By Jerome Taylor and Yan Zhao
A defiant protest anthem penned by an anonymous composer has become the unofficial new soundtrack to Hong Kong’s pro-democracy protests, belted out by crowds at flashmobs in malls, on the streets and in the football stands.
“Glory to Hong Kong” first appeared on YouTube on 31 August and has quickly won a huge following among those pushing for greater democratic freedoms in the semi-autonomous Chinese city.
In less than a fortnight the original version has racked up more than 1.3 million views while multiple copycats videos have been made — including one featuring an entire orchestra decked out in the helmets, goggles and gas masks worn by those on the barricades.
Each night this week protesters have gathered at different malls across the city for impromptu flashmob concerts.
At a mall in the town of Sha Tin on Wednesday night hundreds of activists gathered to sing, many of them reading from scraps of paper with the lyrics on them.
“For all our tears on our land/Do you feel the rage in our cries,” the latest song begins. “Rise up and speak up, our voice echoes/Freedom shall shine upon us”.
Alongside the Christian hymn “Sing Hallelujah to the Lord”, “Glory to Hong Kong” is a riposte to the city’s unelected leaders and Beijing after more than three months of huge and sometimes violent protests.
Little is known about the composer, who gave himself the online pseudonym “Thomas dgx yhl”.
But the song’s lyrics and melody have quickly spread within the movement.
During a football match on Tuesday night between Hong Kong and Iran, crowds of local fans booed the Chinese national anthem, and then sung the new protest song as the match began.
Insulting China’s flag and anthem is banned on the mainland and Hong Kong’s local government are currently trying to pass a similar law.
Critics say that move is another blow to the free speech guarantees Hong Kong is supposed to maintain under the handover deal China agreed with Britain.
In response, dozens of pro-Beijing demonstrators congregated in IFC Mall in Central on Thursday waving five-starred red flags and singing the national anthem. A rival group quickly formed around them, belting out “Glory to Hong Kong.”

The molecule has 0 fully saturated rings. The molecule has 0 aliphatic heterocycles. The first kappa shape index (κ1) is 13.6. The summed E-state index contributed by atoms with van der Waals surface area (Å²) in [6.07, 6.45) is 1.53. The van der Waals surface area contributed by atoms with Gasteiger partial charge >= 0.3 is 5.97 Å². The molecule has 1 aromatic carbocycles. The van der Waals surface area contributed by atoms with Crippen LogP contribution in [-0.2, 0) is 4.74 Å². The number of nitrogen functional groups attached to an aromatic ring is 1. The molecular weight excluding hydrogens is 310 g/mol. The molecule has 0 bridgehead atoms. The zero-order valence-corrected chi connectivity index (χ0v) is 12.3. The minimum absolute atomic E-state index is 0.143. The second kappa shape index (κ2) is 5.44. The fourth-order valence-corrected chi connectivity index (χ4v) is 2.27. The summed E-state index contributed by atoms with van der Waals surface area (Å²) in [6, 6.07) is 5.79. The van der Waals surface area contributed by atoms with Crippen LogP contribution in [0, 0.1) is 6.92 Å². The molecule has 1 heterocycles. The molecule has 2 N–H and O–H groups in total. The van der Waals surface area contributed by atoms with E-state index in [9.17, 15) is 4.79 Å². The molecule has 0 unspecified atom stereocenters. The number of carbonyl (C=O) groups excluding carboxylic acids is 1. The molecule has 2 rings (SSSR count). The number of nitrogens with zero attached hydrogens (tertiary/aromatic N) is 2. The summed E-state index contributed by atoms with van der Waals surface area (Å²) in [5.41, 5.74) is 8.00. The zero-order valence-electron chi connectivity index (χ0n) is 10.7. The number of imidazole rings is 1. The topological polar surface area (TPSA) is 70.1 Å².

‘An anthem that belongs’
Christopher Chung, 22, said he planned to sing the new protest song over China’s communist anthem “March of the Volunteers.”
“I think the respect people pay when singing a national anthem should come out from one’s heart, instead of using law and rules to force people to respect it,” he told AFP.
“We really dislike the Chinese national anthem,” added Billy, 16, who declined to give his surname. “That’s why we want to sing an anthem that belongs to Hong Kong.”
Hong Kong’s summer of rage was sparked by a widely reviled plan to allow extraditions to the mainland.
But after local leaders and Beijing took a hardline it snowballed into a wider movement pushing for democracy and police accountability.
Huge crowds have marched repeatedly throughout the last 15 weeks of protests — and many confrontations with police have turned violent.
Music has long been central to Hong Kong’s pro-democracy protest movement.
A host of protest songs have been sung for years at the 4 June vigils commemorating the Tiananmen crackdown.
During 2014’s pro-democracy Umbrella Movement protests, the three most popular protest songs were “Do you hear the people sing”, from the musical “Les Miserables”, “Raise the Umbrellas” — a track written for the movement by a group of Cantonese pop-stars — and “Boundless Oceans, Vast Skies”, a famous ballad by Hong Kong rock band “Beyond” from the early 1990s.
Antony Dapiran, a Hong Kong-based lawyer who has written a book on the city’s protest movements, said songs sung in 2014 were characterised by optimism that things might change.
‘Glory to Hong Kong’ at Shatin New Town Plaza this evening 9/11. As this new #HK anthem courses through the city, one person said to me, ‘It feels like a new nation is being born.’ pic.twitter.com/F9jLD1ueTj
— Kong Tsung-gan / 江松澗 (@KongTsungGan) September 11, 2019
But in the five years since — with no concessions from Beijing and protesters embracing more confrontational tactics — the music has darkened to match the mood on the streets.
“The soundtrack of the movement is much more sombre,” he told AFP. “The funereal “Sing Hallelujah to the Lord”, the “death rattle” of protesters beating their shields and road signs, and now this solemn, defiant anthem.”
Additional reporting: Jennifer Creery
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